Spring: Some dissenting opinions from Bartlett's

Spring: Some dissenting opinions from Bartlett's
photo by Margaret H. Laing

While I spent most of Monday's 60-degree plus (Fahrenheit) weather laid up, fighting off a stuffy head and sore throat, I got thinking that there must be some quotations in Bartlett's for dissenters like me -- those who don't enjoy changes to "better" weather.

Here's the best of what I found. I hope you'll enjoy considering these unusual opinions along with the usual rhapsodies.

Edward Gibbon (1737-1794) made a springtime withdrawal that doesn't make him sound like a spring-lover to me:

"On the approach of spring I withdrew without reluctance from the noisy and extensive scene of crowds without company, and dissipation without pleasure."

-- "Decline and Fall of the Roman Empire," Chapter 49.

John Burroughs (1837-1921) carried the reaction to spring even into the title of his work:

"I was born with a chronic anxiety about the weather."

-- "Is it Going to Rain?"

Why did William Browne (1591-1643)  put spring last on his list? Surely it wasn't only for the sake of the rhyme. Anyway, the seasons are all here:

"There is no season such delight can bring,

As summer, autumn, winter, and the spring."

-- "Variety" (undated)

But the real "Bah, humbug!" to spring came from William Schwenk Gilbert (1836-1911) of Gilbert & Sullivan fame:

"The flowers that bloom in the spring, Tra-la,

Have nothing to do with the case."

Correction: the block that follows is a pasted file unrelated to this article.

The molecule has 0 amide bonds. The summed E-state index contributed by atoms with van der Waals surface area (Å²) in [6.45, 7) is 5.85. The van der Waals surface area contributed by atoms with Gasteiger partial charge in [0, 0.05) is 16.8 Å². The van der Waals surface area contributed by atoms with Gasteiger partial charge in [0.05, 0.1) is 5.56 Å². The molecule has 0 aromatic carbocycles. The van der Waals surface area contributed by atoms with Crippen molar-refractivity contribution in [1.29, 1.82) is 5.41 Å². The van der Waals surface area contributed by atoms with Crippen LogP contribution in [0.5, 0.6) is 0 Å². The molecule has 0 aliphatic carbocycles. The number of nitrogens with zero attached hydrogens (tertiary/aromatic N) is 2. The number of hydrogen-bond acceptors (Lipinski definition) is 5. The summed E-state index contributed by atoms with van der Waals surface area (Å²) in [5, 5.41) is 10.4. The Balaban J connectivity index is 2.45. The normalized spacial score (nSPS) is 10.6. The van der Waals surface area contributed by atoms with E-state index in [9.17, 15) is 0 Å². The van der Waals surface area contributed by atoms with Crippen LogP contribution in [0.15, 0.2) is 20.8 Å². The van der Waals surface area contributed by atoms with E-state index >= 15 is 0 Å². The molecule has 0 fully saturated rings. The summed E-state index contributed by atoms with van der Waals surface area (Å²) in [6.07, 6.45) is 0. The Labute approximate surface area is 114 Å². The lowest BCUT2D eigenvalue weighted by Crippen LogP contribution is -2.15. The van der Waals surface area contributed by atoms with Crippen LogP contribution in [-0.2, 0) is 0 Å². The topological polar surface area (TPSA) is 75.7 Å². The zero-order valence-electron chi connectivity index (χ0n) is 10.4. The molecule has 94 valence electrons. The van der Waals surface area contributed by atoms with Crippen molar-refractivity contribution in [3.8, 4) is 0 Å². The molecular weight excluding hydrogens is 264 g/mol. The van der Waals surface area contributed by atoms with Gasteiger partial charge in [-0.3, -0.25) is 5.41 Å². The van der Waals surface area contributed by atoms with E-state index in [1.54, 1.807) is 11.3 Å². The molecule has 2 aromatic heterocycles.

-- "The Mikado," Act II

For more fun with words, stop by the Margaret Serious page on Facebook.

Breathe promise of merry sunshine into your Inbox -- subscribe! Type your email address in the box and click the "create subscription" button. My list is completely spam free, and you can opt out at any time.


Leave a comment
  • Do you think there is any connection that 3 of the 4 are English and the weather there is consistent--consistently damp and rainy?

    It may be either winter or construction season here, but at least my fear of 14 below is over for the moment.

    In the meantime, Skilling is trying to spread the fear of drought, even though 19 inches of snow just melted.

  • In reply to jack:

    There may be a connection there, Jack. I didn't use anything but "Spring" and "Weather" as search words in the index, so it wasn't controlled for locations.

  • Margaret, you're a photographer too?

    I hope you're feeling better. Think roses.

  • In reply to Aquinas wired:

    Thanks, I'm much better now... at the moment. Just allergies.
    As for photography, I'm not as active in it as I was when my camera was my second-favorite instrument (behind my cello). I haven't gotten used to not seeing film in the shops, let alone having a camera in my phone (which took the rose photo).
    As for thinking roses, even though I can't handle the smell of them, I still love "the rose sermon" in "The Adventure of the Naval Treaty." (That's a Sherlock Holmes story, for those who don't know.)
    We do have "much to hope from the flowers."

  • I hope you are feeling better and maybe we'll still get some snow?

  • In reply to Kathy Mathews:

    Thanks, Kathy. Yes, I'm feeling better -- I just missed the warm day on Monday and was back to everything when it cooled off. For some reason, changing to cooler air is easier than to warmer. (My pollen allergies, maybe?)
    Snow does seem to be forecast for Sunday -- good reading and/or sewing weather, I guess.

Leave a comment